US now detaining nearly all non-Mexican illegals caught crossing southern border

[JURIST] US Homeland Security Secretary Michael Chertoff [official profile] said Wednesday that US Border Patrol [official website] officials are now detaining nearly all non-Mexican illegal immigrants [DHS fact sheet] caught crossing the US-Mexico border for an average of 21 days before releasing them to their home countries. Fulfilling a promise [JURIST report] made by DHS leaders last fall, US officials detained 99 percent of non-Mexican immigrants stopped in the first two weeks of August, which amounts to nearly 2,000 people; Mexicans caught sneaking across the border are typically returned home immediately.

The new policy ending the former practice of "catch and release" has resulted in a 20,000 drop in the number of illegal immigrants caught crossing the border between this summer and the same period last year, Chertoff said. A new DHS study [PDF text] released earlier this month estimates that the number of illegal immigrants living in the US increased by half a million [JURIST report] between January 2005 and January 2006; a study released in March by the Pew Hispanic Center [research website] estimates that the number of illegal immigrants now living in the US [JURIST report] has risen to 12 million. The Bush administration, however, has made tighter immigration and border security [JURIST news archive] a priority this term. In May, the White House [official website] announced a plan to deploy 6,000 National Guard troops [JURIST report] to help curb illegal immigration [JURIST report] from Mexico, a controversial move that has been referred to by opponents as militarization of the border. AP has more.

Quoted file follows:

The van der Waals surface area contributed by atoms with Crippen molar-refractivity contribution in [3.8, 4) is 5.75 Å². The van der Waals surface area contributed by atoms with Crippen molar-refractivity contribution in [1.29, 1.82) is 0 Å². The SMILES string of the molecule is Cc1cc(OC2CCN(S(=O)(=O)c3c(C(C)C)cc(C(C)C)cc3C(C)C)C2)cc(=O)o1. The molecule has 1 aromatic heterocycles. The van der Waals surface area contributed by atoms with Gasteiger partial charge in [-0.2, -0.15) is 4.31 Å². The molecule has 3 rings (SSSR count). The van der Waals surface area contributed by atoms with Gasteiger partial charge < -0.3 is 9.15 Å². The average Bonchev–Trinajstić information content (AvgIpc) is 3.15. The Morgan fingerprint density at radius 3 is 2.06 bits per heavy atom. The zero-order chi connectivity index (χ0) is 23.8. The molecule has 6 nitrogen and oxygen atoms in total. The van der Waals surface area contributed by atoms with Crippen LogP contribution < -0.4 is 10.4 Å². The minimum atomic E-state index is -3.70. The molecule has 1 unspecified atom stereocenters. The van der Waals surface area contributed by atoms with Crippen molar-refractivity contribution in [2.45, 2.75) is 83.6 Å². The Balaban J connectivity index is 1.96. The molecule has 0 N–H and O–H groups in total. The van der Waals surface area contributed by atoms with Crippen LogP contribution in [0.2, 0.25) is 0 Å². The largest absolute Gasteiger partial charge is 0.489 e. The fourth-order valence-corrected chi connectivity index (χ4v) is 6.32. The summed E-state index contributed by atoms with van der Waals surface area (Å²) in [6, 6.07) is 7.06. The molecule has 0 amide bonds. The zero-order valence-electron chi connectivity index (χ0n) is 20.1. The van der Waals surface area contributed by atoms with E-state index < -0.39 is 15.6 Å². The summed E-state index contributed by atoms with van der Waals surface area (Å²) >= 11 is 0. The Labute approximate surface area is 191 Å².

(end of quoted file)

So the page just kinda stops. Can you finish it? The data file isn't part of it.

About Paper Chase

Paper Chase is JURIST's real-time legal news service, powered by a team of 30 law student reporters and editors led by law professor Bernard Hibbitts at the University of Pittsburgh School of Law. As an educational service, Paper Chase is dedicated to presenting important legal news and materials rapidly, objectively and intelligibly in an accessible format.

© Copyright JURIST Legal News and Research Services, Inc., 2013.